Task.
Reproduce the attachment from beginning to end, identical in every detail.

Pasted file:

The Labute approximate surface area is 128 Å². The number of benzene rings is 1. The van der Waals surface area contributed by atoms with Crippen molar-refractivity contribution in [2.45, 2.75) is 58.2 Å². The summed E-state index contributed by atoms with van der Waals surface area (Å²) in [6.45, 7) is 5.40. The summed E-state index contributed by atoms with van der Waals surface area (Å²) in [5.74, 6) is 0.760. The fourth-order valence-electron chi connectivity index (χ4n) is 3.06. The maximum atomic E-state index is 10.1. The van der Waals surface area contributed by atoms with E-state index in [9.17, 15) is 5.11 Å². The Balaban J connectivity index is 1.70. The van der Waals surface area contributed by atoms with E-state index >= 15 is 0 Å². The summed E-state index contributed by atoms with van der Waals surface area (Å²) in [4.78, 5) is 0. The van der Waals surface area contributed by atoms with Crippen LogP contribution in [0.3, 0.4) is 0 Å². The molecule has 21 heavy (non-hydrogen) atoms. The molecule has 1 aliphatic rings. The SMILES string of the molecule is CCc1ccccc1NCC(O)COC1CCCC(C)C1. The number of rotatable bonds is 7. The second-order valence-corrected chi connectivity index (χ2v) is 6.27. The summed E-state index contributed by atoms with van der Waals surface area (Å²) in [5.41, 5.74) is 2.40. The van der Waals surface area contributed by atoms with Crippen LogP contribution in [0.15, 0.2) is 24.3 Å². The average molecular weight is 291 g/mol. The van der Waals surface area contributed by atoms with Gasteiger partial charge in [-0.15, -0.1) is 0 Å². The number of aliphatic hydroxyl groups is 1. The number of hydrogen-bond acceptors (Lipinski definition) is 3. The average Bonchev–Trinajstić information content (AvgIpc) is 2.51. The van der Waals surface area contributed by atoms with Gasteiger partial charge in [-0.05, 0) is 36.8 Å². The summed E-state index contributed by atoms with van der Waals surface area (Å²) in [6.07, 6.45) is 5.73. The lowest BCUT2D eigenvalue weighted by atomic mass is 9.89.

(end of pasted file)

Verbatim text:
The Labute approximate surface area is 128 Å². The number of benzene rings is 1. The van der Waals surface area contributed by atoms with Crippen molar-refractivity contribution in [2.45, 2.75) is 58.2 Å². The summed E-state index contributed by atoms with van der Waals surface area (Å²) in [6.45, 7) is 5.40. The summed E-state index contributed by atoms with van der Waals surface area (Å²) in [5.74, 6) is 0.760. The fourth-order valence-electron chi connectivity index (χ4n) is 3.06. The maximum atomic E-state index is 10.1. The van der Waals surface area contributed by atoms with E-state index in [9.17, 15) is 5.11 Å². The Balaban J connectivity index is 1.70. The van der Waals surface area contributed by atoms with E-state index >= 15 is 0 Å². The summed E-state index contributed by atoms with van der Waals surface area (Å²) in [4.78, 5) is 0. The van der Waals surface area contributed by atoms with Crippen LogP contribution in [0.3, 0.4) is 0 Å². The molecule has 21 heavy (non-hydrogen) atoms. The molecule has 1 aliphatic rings. The SMILES string of the molecule is CCc1ccccc1NCC(O)COC1CCCC(C)C1. The number of rotatable bonds is 7. The second-order valence-corrected chi connectivity index (χ2v) is 6.27. The summed E-state index contributed by atoms with van der Waals surface area (Å²) in [5.41, 5.74) is 2.40. The van der Waals surface area contributed by atoms with Crippen LogP contribution in [0.15, 0.2) is 24.3 Å². The average molecular weight is 291 g/mol. The van der Waals surface area contributed by atoms with Gasteiger partial charge in [-0.15, -0.1) is 0 Å². The number of aliphatic hydroxyl groups is 1. The number of hydrogen-bond acceptors (Lipinski definition) is 3. The average Bonchev–Trinajstić information content (AvgIpc) is 2.51. The van der Waals surface area contributed by atoms with Gasteiger partial charge in [-0.05, 0) is 36.8 Å². The summed E-state index contributed by atoms with van der Waals surface area (Å²) in [6.07, 6.45) is 5.73. The lowest BCUT2D eigenvalue weighted by atomic mass is 9.89.